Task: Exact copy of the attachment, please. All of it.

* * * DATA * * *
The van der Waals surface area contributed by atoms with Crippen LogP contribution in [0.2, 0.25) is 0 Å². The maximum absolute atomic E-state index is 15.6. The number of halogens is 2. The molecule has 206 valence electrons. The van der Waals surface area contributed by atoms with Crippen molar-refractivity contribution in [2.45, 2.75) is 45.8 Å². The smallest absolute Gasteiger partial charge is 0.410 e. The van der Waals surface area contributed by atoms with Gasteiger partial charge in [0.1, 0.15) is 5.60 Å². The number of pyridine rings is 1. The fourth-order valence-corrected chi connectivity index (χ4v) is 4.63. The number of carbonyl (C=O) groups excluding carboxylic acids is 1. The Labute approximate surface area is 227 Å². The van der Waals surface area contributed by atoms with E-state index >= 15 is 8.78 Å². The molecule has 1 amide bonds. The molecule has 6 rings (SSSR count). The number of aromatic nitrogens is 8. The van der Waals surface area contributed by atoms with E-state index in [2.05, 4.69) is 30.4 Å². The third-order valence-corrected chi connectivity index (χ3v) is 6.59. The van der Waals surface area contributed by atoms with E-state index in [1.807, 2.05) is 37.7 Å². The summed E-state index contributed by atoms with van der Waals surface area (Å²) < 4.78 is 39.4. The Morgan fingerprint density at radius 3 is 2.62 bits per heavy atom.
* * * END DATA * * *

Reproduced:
The van der Waals surface area contributed by atoms with Crippen LogP contribution in [0.2, 0.25) is 0 Å². The maximum absolute atomic E-state index is 15.6. The number of halogens is 2. The molecule has 206 valence electrons. The van der Waals surface area contributed by atoms with Crippen molar-refractivity contribution in [2.45, 2.75) is 45.8 Å². The smallest absolute Gasteiger partial charge is 0.410 e. The van der Waals surface area contributed by atoms with Gasteiger partial charge in [0.1, 0.15) is 5.60 Å². The number of pyridine rings is 1. The fourth-order valence-corrected chi connectivity index (χ4v) is 4.63. The number of carbonyl (C=O) groups excluding carboxylic acids is 1. The Labute approximate surface area is 227 Å². The van der Waals surface area contributed by atoms with E-state index >= 15 is 8.78 Å². The molecule has 1 amide bonds. The molecule has 6 rings (SSSR count). The number of aromatic nitrogens is 8. The van der Waals surface area contributed by atoms with E-state index in [2.05, 4.69) is 30.4 Å². The third-order valence-corrected chi connectivity index (χ3v) is 6.59. The van der Waals surface area contributed by atoms with E-state index in [1.807, 2.05) is 37.7 Å². The summed E-state index contributed by atoms with van der Waals surface area (Å²) < 4.78 is 39.4. The Morgan fingerprint density at radius 3 is 2.62 bits per heavy atom.